The audience of literate women in Shakespeare's time was not great, but it was large enough to make it worth a printer's time to publish books especially for them: books on cookery, household medicine, religious attitudes, and correct behaviour*.

Writers stressed the subordinate position of women, as required in the vision of an ordered universe.

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One work which combines many of these subjects was The English Housewife, by Gervase Markham*:

Many of the pages dealing with the life of the housewife (social background) quote Markham.

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Containing the inward and outward virtues which ought to be in a complete woman; as her skill in physic, cookery, banqueting-stuff, distillation, perfumes, wool, hemp, flax, dairies, brewing, baking, and all other things belonging to a household.

A popular work on the education and behaviour of women was Luis Vives*, The Instruction of a Christian Woman (1523).

Vives (1492-1540) was the most notable of the Spanish humanists. He travelled widely, and spent time in Oxford, where he met the family of Sir Thomas More. He came to England at the request of Catherine of Aragon, to assist in the education of her daughter, Mary.

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About this painting*.

The picture is by the Flemish master Rogier Van der Weyden (c.1400-64), City Painter of Brussels. This is a detail of a larger picture, which itself has been cut from a full painting of the Virgin with Saints.

In a manner typical of the Renaissance, the Magdalen is shown in contemporary dress, reading the Bible in a form that would not be invented for fifteen hundred years.

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Instruction from Vives

That Vives' book was specifically intended to be read by women is made clear by the title page:

A very fruitful and pleasant book called the Instruction of Christen Women, Which book whoso readeth diligently shall have knowledge of many things, and specially women shall take great pleasure and fruit toward th' increasing of virtue & good manners.

Vives writes of the ideal reading for the educated woman:

Let her learn to hear nothing, nor read, nor speak but that it deal with the fear of God. There is an use nowadays that books written in the mother's tongue be made only for idle men and women to read of war and love. These ungracious books are such as Launcelot du Lac, Pyramus and Thisbe, Arthur and his Round Table, and many other such. A good woman will take no such books in hand, nor defile her mouth with them.

Now to which books ought to be read, as the Bible, especially the Gospels, the Epistles, and the Acts of the Apostles, and the Old Testament, the writings of Saint Augustine, Saint Ambrose, Plato, Cicero, Seneca, and much other.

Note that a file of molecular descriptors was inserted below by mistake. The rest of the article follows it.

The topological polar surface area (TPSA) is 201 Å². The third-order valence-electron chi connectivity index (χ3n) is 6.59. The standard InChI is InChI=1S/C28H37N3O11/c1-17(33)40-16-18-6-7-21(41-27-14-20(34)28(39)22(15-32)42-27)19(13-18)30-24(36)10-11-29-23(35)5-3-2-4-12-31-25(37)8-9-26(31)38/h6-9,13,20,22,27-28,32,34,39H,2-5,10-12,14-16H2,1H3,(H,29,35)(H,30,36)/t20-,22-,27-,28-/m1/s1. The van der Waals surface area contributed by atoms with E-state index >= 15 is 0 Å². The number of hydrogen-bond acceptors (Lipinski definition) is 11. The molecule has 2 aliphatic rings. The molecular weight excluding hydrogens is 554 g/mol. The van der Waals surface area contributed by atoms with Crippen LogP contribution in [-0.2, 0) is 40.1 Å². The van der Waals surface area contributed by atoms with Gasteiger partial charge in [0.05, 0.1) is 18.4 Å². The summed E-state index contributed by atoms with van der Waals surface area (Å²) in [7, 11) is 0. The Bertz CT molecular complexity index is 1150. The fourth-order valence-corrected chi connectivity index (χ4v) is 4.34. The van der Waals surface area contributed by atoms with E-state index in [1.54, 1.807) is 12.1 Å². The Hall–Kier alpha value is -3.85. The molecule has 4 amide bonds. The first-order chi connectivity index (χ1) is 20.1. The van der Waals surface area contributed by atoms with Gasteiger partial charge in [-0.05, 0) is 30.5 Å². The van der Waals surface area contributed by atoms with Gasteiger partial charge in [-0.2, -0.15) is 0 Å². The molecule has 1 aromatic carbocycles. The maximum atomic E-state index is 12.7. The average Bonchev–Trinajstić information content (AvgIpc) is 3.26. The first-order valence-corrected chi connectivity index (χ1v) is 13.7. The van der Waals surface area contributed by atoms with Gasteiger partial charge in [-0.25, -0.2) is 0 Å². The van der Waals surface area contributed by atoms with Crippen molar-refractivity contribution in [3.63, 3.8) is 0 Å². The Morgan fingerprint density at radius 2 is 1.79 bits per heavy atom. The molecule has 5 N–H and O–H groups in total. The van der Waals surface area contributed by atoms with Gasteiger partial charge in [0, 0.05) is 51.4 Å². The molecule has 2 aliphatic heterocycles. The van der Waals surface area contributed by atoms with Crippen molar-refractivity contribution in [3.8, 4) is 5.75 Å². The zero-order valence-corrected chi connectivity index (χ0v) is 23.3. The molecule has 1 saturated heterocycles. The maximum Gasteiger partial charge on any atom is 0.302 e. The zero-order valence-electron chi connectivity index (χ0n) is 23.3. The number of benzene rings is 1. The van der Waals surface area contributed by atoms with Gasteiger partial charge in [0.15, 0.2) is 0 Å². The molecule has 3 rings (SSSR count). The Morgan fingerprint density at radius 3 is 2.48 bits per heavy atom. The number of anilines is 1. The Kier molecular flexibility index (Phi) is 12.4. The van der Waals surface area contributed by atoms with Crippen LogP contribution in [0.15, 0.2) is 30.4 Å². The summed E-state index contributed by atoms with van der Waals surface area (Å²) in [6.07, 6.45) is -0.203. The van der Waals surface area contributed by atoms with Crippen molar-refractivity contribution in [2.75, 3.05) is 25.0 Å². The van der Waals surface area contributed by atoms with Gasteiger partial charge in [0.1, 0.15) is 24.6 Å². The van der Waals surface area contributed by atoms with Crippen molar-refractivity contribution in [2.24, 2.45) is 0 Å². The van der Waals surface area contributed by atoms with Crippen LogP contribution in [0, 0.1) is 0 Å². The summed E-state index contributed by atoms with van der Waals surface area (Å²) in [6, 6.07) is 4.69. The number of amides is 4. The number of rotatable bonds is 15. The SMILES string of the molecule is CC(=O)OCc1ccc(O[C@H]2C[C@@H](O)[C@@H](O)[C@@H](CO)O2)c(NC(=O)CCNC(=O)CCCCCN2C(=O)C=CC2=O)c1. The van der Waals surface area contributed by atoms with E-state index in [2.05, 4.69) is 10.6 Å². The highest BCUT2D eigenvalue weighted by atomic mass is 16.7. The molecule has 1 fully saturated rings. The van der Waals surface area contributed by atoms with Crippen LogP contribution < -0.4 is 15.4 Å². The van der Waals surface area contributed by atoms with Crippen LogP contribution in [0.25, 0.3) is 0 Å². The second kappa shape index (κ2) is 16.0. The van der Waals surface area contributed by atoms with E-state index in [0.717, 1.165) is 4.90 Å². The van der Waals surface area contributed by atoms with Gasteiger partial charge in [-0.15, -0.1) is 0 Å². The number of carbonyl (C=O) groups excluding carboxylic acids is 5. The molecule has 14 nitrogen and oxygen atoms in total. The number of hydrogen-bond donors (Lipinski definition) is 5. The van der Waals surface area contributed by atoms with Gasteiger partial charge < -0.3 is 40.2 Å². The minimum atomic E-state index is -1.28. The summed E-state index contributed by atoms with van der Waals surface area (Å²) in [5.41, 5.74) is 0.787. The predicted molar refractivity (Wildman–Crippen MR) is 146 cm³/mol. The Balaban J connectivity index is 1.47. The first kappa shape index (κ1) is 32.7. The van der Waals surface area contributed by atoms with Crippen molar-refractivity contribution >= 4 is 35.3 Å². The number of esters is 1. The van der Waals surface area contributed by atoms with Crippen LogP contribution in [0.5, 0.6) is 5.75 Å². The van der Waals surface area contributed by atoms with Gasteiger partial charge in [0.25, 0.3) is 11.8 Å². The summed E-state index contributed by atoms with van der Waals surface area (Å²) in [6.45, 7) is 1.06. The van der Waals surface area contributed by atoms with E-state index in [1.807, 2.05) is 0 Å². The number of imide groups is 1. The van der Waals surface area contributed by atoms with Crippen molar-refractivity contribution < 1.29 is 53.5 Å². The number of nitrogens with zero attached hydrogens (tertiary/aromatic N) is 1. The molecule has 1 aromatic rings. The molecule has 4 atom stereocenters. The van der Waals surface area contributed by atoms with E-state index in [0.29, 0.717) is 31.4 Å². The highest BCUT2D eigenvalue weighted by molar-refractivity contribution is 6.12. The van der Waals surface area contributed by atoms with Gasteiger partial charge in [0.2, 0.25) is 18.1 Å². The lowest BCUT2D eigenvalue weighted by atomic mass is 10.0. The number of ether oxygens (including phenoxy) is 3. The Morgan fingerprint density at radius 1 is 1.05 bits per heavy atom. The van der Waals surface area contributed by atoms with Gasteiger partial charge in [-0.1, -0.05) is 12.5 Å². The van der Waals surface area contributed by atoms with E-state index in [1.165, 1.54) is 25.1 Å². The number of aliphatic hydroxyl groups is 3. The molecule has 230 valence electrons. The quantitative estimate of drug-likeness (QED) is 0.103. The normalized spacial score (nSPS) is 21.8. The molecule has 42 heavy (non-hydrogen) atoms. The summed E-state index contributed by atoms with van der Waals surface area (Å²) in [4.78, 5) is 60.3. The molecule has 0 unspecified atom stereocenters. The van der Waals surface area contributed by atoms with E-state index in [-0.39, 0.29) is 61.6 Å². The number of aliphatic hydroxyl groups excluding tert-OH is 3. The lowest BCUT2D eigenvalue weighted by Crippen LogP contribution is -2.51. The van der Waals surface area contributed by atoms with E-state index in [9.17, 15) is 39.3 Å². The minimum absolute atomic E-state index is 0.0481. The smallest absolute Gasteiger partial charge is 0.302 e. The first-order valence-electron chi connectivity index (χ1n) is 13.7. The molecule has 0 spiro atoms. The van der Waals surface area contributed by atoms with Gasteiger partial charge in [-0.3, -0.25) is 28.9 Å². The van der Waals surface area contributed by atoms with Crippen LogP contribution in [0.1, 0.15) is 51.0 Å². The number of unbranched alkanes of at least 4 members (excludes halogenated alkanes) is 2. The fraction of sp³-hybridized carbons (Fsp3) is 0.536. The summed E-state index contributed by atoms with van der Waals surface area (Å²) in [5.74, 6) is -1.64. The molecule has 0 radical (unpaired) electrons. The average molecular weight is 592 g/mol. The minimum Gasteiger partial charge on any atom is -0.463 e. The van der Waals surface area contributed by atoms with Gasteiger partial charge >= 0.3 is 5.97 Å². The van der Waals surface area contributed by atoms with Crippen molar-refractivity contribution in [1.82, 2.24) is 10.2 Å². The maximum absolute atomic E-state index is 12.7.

Click here for a warning* from Vives against cosmetics.

Vives includes stern warnings about the use of makeup:

The tender skin will wrinkle the more soon, and all the favour of the face waxeth old, and the breath stinketh, and the teeth rusteth, and an evil odour is all the body over, by reason of the ceruse [red lead] and quicksilver [mercury] used.

Though his warning is very much in the tradition of male concern with the deception that may be involved in the use of makeup, his warning is actually sound, given the knowledge we now have of the deleterious effect of the metals (mercury, antimony, lead) that were used freely in early cosmetics.

I have heard of your paintings, well enough. God hath given you one face, and you make your selves another. . . . To a nunnery go.
(Hamlet to Ophelia, 3.1.143-50).

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Footnotes

  1. The proper order of things

    Writers stressed the subordinate position of women, as required in the vision of an ordered universe.

  2. Markham on housewifery

    Many of the pages dealing with the life of the housewife (social background) quote Markham.

  3. One of the great humanists

    Vives (1492-1540) was the most notable of the Spanish humanists. He travelled widely, and spent time in Oxford, where he met the family of Sir Thomas More. He came to England at the request of Catherine of Aragon, to assist in the education of her daughter, Mary.

  4. The painting

    The picture is by the Flemish master Rogier Van der Weyden (c.1400-64), City Painter of Brussels. This is a detail of a larger picture, which itself has been cut from a full painting of the Virgin with Saints.

    In a manner typical of the Renaissance, the Magdalen is shown in contemporary dress, reading the Bible in a form that would not be invented for fifteen hundred years.

  5. The dangers of makeup

    Vives includes stern warnings about the use of makeup:

    The tender skin will wrinkle the more soon, and all the favour of the face waxeth old, and the breath stinketh, and the teeth rusteth, and an evil odour is all the body over, by reason of the ceruse [red lead] and quicksilver [mercury] used.

    Though his warning is very much in the tradition of male concern with the deception that may be involved in the use of makeup, his warning is actually sound, given the knowledge we now have of the deleterious effect of the metals (mercury, antimony, lead) that were used freely in early cosmetics.

    Hamlet on makeup

    I have heard of your paintings, well enough. God hath given you one face, and you make your selves another. . . . To a nunnery go.
    (Hamlet to Ophelia, 3.1.143-50).